The numbers from the first three games against the Packers (4-4 in the red zone), Seahawks (3-6) and Colts (3-4) make up 14 tests of the 19-case sample. Since those games, the Rams, Texans and Cardinals have combined to go 3 of 5, in line with the overall better play of the defense that hasn't allowed teams to get deep into the 49ers' side of the field as often.

Offensively, the 49ers converted just 5 of 18 third downs Sunday, which actually lifted their season average of to 35 percent. It's been area affected greatly by the lack of weapons on the outside. They did not get a first down or touchdown in the first quarter, despite starting two of their four drives on the Cardinals' 7 and 11-yard lines.

There isn't much separating teams as far as third-down conversion rates go. There are 19 teams converting third downs between 35 and 46 percent of the time. If Manningham returns this week, look for San Francisco's 35 percent clip to jump marginally.

Third-down conversion rate is a decent indicator of the overall functionality of an offense. With the success the running game has had, the 49ers would benefit from having more 3rd-and-shorts with another receiving threat on the field consistently. San Francisco was 22nd in the league last season, converting third downs nearly 37 percent of the time.

Looking Ahead

The 49ers will travel to Tennessee Friday and then head straight to London following the game where they will conduct practice all week before playing the Jaguars at Wembley Stadium Oct. 27.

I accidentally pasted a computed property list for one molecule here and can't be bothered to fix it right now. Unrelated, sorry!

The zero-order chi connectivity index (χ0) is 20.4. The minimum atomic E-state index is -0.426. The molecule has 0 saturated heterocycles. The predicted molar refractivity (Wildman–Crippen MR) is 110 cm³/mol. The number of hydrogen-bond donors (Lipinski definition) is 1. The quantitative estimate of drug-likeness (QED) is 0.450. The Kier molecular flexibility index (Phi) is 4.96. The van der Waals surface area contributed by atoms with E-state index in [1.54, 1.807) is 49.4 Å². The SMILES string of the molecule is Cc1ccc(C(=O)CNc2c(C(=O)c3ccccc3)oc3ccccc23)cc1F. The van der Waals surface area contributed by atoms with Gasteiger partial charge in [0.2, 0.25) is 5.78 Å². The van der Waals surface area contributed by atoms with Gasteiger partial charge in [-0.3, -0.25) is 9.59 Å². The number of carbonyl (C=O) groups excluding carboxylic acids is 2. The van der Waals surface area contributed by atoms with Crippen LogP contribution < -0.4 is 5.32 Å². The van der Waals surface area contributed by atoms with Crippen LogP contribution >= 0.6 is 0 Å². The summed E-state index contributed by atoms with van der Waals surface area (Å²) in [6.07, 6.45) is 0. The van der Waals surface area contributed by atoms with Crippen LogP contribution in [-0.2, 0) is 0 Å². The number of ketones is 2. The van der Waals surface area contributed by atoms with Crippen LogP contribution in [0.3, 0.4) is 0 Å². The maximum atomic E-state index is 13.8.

They will then have their bye week before hosting the 2-3 Panthers, who were impressive in Sunday's 35-10 win over the Vikings. Carolina will play the Rams, Buccaneers and Falcons before traveling to San Francisco Nov. 10.

The 49ers have benefited from a soft spot in their schedule after playing four playoff teams in their first five weeks. But things start to heat up after the bye. After Carolina, they will have two-straight road games on the other side of the country when they will return to New Orleans for the first time since February's Super Bowl to play the one of the conference's best teams in the Saints.

They follow that with a Monday night game in Washington to play the Redskins, who appear to have a rejuvenated Robert Griffin III at quarterback.

This weekend, the Titans will be without Jake Locker for a third-straight week. They are 0-2 with Ryan Fitzpatrick under center, but they've played both the Chiefs and Seahawks reasonably tough considering the circumstances. We'll have more on the Titans later this week in our next installment of Knowing Your Opponent.

*Statistics from Pro Football Focus were used in this report*